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Question about performance, meshes, draw calls in City Simulations

hey guys, i don’t know of someone noticed the release of cities skylines, when watching the trailer i asked my self, how is it possible to render so much meshes and animations in realtime without
getting performance problems… ??? After creating a test scene in UE4, i dropped 4000 Mehses, each 200 tris strong on the map, even when turning off cast shadows for all the meshes, the performance
was horrible, like 40 FBS on a 780ti card. So what is the trick games like sim city, cities skyline etc… use to render so many meshes and anmiations, textures… without getting huge performance problems ?

I guess the problem is about draw calls ? Cause this amount of tris should not really be problem ? And what is the solution to handle this kind of scenes ?

LOD meshes and simplified materials for objects far from camera.
Just like forests are properly rendered. From very far away they are just sprites, not meshes.

Some games go even further by rendering a lot of sprites into a single larger sprite panel, for far objects.

Some games go even furture by rendering a lot of sprites into a single larger sprite panel, for far objects.

^^^ Yup. LOD stands for Level of Detail and as the person above me noted it is a trick of the engine that tells the (in this case shaders that you will never have to care about) that if something is close to the player it should be beautiful and higher poly, but if it’s far away there is no need to render such a high poly mesh so you should save that budget and spend it on framerate. In the span of something like you mentioned, SimCity, the savings is huge. If there are 200 (at let’s say 1000 polys per) buildings on the screen but 120 are in “the distance” and LOD’d to 20% some basic math says there are 80 buildings on my screen at 1000 which is 80,000, and 120 at 200 which is 24,000 = 104,000.

Without using LODs it would be 200,000 polys on screen. Pretty huge difference. Most people use a more sophisticated “cascading” chain of effect on their LODs where they render at a mile distance so I’ll say anything within 2 miles of the player is 100%, at 5 miles drop it to 50%, at 10 drop it to 25% and render anything beyond that at only 5%. It’s calmer on the users’ eyes and saves EVEN MORE of that precious precious budget I talked about above. Most players’ eyes are drawn to the models with the most detail, so doing this isn’t detrimental to play either. Plus it causes the cause and effect where you want to see better so you zoom in, it renders a higher LOD and the process continues.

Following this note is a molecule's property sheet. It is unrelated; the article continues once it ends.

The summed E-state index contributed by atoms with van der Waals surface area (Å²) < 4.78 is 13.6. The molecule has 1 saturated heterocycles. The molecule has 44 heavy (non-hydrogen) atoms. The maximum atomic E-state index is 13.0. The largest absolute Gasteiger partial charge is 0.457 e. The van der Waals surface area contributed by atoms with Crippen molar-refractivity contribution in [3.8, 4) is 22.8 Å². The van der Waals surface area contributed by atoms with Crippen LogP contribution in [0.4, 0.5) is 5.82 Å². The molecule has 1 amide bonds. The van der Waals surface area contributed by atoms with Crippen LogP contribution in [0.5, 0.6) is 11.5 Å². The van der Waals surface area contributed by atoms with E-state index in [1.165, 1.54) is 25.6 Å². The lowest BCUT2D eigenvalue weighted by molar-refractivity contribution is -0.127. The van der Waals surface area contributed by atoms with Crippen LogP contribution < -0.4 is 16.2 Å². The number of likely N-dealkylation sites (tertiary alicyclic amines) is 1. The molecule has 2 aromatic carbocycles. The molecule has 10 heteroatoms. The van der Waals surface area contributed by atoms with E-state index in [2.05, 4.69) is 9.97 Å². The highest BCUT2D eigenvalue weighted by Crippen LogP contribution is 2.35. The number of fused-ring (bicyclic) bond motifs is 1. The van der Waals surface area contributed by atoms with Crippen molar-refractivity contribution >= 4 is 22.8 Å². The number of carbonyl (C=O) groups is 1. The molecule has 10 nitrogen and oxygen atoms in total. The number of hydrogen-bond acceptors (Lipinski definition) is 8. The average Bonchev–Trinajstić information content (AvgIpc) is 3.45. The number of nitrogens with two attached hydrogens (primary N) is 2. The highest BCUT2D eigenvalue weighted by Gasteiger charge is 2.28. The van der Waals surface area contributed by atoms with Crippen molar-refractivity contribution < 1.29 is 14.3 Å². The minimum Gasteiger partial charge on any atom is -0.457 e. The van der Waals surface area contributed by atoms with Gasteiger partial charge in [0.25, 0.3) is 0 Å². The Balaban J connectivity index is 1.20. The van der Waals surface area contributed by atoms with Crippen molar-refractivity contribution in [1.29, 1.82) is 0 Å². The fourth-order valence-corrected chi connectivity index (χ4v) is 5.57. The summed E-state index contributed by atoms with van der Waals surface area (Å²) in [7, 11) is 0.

Here, this is the doc on simple static mesh LOD’s if you want to play around with them on that mesh you’ve got going on there. It’s pretty cool and really handy to use. I imagine you’ll see some performance optimization. Good luck!

thanks for the answers but I’m not really sure if these is just about lods, i also made a test with lods “i know what lods are and how to import them” where the tris count is reduced to 40 tris one mesh. But there is really no differnece in the performance. On the other hand ataching all the meshes into one mesh, gives me 100% of performance back. it looks more like a draw call problem to me ???

A forrest is a much more simple, cause trees are hidding other trees, the distance view is not so high, so bascially trees in a forrest are blocking the view which also reduces the draw calls and tris amount. But for a city building simulation, you really don’t have this possibility, cause there is no way to block the view at least no way which makes sense.

Another Test, First image 4000 Meshes, each mesh has a tri count of 500, Second image 4000 Meshes, each mesh has a tri count of 10. There is like no differnece in performnace, so like i wrote it’s not about lods or the tri count.
Hmm i’m really curious what the solution is to handle huge amount of meshes ???

4000 Meshes, 500 tris each mesh.

4000 Meshes, 10 tris each mesh.

The solution is instancing.

Take the same mesh and add it into the array of an instanced static mesh component. See what FPS you get then. The cities stuff will simply use a lot of instancing. That and really aggressive setup to optimize batches and such (like using atlas textures).

The reason you see an FPS drop is that there’s plenty of overhead with lots of actors in a scene. The per-actor overhead is quite high, so things like using static meshes, instancing, LOD as others have said. Take a look at the twitch stream for the dungeon generator done in blueprints for an example of what I mean, he explains how to use instanced meshes to speed up performance.

Profiling a city sim is really insane, there’s just a lot going on, and there’s a lot that the player is staring at so there’s very little to hide. But instanced meshes do help and when the camera angle is right in a city sim the buildings work as foliage. I’m sure you’ve read this but the doc on instanced meshes is pretty robust for unreal. You just minimize draw calls so that if you have 500 buildings you aren’t making 500 draw calls for those 500 meshes at all points in time even if they are LOD’d down to 10 polys in the bg.

thanks for the answers! @ all

@zoombapup can you post the link cause i can’t find the strem you are talking about.

Here you go. It’s worth checking out the discussion as well because it got really good after the stream in that thread.

Many thanks Lindsay !